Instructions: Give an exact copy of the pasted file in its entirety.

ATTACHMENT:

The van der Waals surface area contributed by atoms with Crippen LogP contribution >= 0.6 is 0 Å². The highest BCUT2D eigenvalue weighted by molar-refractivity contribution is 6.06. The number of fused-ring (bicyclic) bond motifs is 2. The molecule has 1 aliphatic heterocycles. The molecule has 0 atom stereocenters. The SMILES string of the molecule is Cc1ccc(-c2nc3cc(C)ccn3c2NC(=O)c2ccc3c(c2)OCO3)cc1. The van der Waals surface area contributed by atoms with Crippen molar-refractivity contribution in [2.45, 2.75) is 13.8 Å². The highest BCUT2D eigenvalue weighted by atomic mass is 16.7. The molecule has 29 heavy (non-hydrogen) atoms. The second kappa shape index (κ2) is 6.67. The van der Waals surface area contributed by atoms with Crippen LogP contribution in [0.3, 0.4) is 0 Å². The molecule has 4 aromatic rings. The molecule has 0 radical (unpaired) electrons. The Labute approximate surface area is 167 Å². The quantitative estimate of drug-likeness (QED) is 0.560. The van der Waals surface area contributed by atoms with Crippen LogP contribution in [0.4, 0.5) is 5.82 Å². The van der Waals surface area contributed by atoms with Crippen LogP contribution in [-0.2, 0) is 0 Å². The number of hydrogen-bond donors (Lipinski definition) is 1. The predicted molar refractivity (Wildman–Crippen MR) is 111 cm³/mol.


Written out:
The van der Waals surface area contributed by atoms with Crippen LogP contribution >= 0.6 is 0 Å². The highest BCUT2D eigenvalue weighted by molar-refractivity contribution is 6.06. The number of fused-ring (bicyclic) bond motifs is 2. The molecule has 1 aliphatic heterocycles. The molecule has 0 atom stereocenters. The SMILES string of the molecule is Cc1ccc(-c2nc3cc(C)ccn3c2NC(=O)c2ccc3c(c2)OCO3)cc1. The van der Waals surface area contributed by atoms with Crippen molar-refractivity contribution in [2.45, 2.75) is 13.8 Å². The highest BCUT2D eigenvalue weighted by atomic mass is 16.7. The molecule has 29 heavy (non-hydrogen) atoms. The second kappa shape index (κ2) is 6.67. The van der Waals surface area contributed by atoms with Crippen LogP contribution in [0.3, 0.4) is 0 Å². The molecule has 4 aromatic rings. The molecule has 0 radical (unpaired) electrons. The Labute approximate surface area is 167 Å². The quantitative estimate of drug-likeness (QED) is 0.560. The van der Waals surface area contributed by atoms with Crippen LogP contribution in [0.4, 0.5) is 5.82 Å². The van der Waals surface area contributed by atoms with Crippen LogP contribution in [-0.2, 0) is 0 Å². The number of hydrogen-bond donors (Lipinski definition) is 1. The predicted molar refractivity (Wildman–Crippen MR) is 111 cm³/mol.